The events of April 4, 1968, hold an indelible memory for me. Just after 6 p.m. Eastern Time, Dr. Martin Luther King Jr. was assassinated in Memphis, Tennessee.
Throughout my childhood, I was raised in a segregated Black community in Atlanta. Because Atlanta has six Historically Black Colleges and Universities (HBCUs) it is known as the Black Mecca, the one place in this world, where Black people can and do succeed. My neighborhood, Collier Heights, was wonderfully unique in that it was designed and built by Blacks for Blacks.
As children, we never had to face overt racism and segregation. On my street alone, there were many notables. Among them NAACP Attorney Donald Hollowell, the first Black State Senator Leroy Johnson, and Dr. King’s parents.
The first week of April was spring break and me and my siblings were outside playing a game when we heard our mother let out a piercing scream. We ran into the house and saw her kneeling in front of the television, sobbing uncontrollably. About 15 minutes later, there were sirens blasting as dozens of police cars came speeding down our street. It was then blocked off on both ends for the next week. About an hour later, a second set of police cars appeared escorting Coretta Scott King and her children to their grandparents’ home.
Two days later, as a family, we went to Spelman College and stood in line to view Dr. King lying in state in their Chapel on campus. Until the day after the funeral, there were dozens of limousines pulling up at the checkpoint at the top of our street to be allowed to proceed to Dr. King’s parents’ home. On the morning of the funeral, the streets leading out of our community were lined with neighbors standing in silence as the funeral procession went by.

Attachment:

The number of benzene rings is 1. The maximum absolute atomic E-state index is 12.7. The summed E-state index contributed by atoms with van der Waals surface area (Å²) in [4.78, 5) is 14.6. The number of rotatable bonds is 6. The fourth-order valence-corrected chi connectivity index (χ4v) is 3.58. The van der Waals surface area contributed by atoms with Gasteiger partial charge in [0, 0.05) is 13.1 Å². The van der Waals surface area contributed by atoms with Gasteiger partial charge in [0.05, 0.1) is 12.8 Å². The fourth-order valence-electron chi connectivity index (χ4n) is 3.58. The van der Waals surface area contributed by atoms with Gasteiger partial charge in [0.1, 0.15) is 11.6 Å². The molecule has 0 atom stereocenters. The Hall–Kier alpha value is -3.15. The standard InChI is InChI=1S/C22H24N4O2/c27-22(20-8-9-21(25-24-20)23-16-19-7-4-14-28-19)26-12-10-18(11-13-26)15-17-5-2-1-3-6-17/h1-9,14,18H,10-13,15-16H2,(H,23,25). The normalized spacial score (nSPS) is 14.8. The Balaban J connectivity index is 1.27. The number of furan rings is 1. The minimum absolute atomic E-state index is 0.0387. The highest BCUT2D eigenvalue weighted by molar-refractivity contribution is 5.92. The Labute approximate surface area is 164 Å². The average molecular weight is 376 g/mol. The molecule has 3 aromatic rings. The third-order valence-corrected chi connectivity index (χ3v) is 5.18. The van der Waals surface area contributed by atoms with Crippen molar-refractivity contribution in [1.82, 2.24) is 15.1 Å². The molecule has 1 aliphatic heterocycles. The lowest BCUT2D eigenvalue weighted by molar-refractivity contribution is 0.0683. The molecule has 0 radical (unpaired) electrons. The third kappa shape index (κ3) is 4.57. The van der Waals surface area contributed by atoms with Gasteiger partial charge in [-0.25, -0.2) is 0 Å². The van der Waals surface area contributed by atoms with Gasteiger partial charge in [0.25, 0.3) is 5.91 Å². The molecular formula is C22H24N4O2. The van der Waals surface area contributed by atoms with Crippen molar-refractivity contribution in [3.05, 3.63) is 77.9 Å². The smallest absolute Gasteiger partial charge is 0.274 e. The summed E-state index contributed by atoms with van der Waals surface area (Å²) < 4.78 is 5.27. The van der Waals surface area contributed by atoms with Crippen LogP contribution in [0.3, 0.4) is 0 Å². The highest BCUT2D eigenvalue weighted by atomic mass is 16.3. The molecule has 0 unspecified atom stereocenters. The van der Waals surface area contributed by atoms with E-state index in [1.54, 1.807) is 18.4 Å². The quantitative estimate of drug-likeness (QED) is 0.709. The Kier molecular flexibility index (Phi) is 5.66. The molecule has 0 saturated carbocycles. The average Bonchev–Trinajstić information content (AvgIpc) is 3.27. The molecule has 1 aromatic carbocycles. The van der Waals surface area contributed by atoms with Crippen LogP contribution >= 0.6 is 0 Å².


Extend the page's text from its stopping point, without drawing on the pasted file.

Shortly thereafter, we went to Morehouse College to find a spot on the lawn where the public funeral was held. It was easily a five hour wait as we sat on the lawn waiting for the private funeral at Ebenezer Church to end, and the march from the Church to reach the campus. The fact that my three siblings and I never complained about the wait and the heat was an indication of the deep loss that we were feeling as a community, city, country, and world.
Dr. King preached his last sermon on Sunday, March 31, 1968. The title: Remaining Awake Through a Great Revolution, is often quoted:
“We are tied together in the single garment of destiny, caught in an inescapable network of mutuality. Whatever affects one directly affects all indirectly. For some strange reason, I can never be what I ought to be until you are what you ought to be. And you can never be what you ought to be until I am what I ought to be.”
In my work at the ACLU of Colorado, and throughout the years leading up to being the Executive Director, I am always aware of how both my social location and life experiences formed my life’s tapestry that reinforces what and how I show up, or step back, to further the work. This is just one reason I am honored to be in this fight for and to protect civil rights and liberties for all.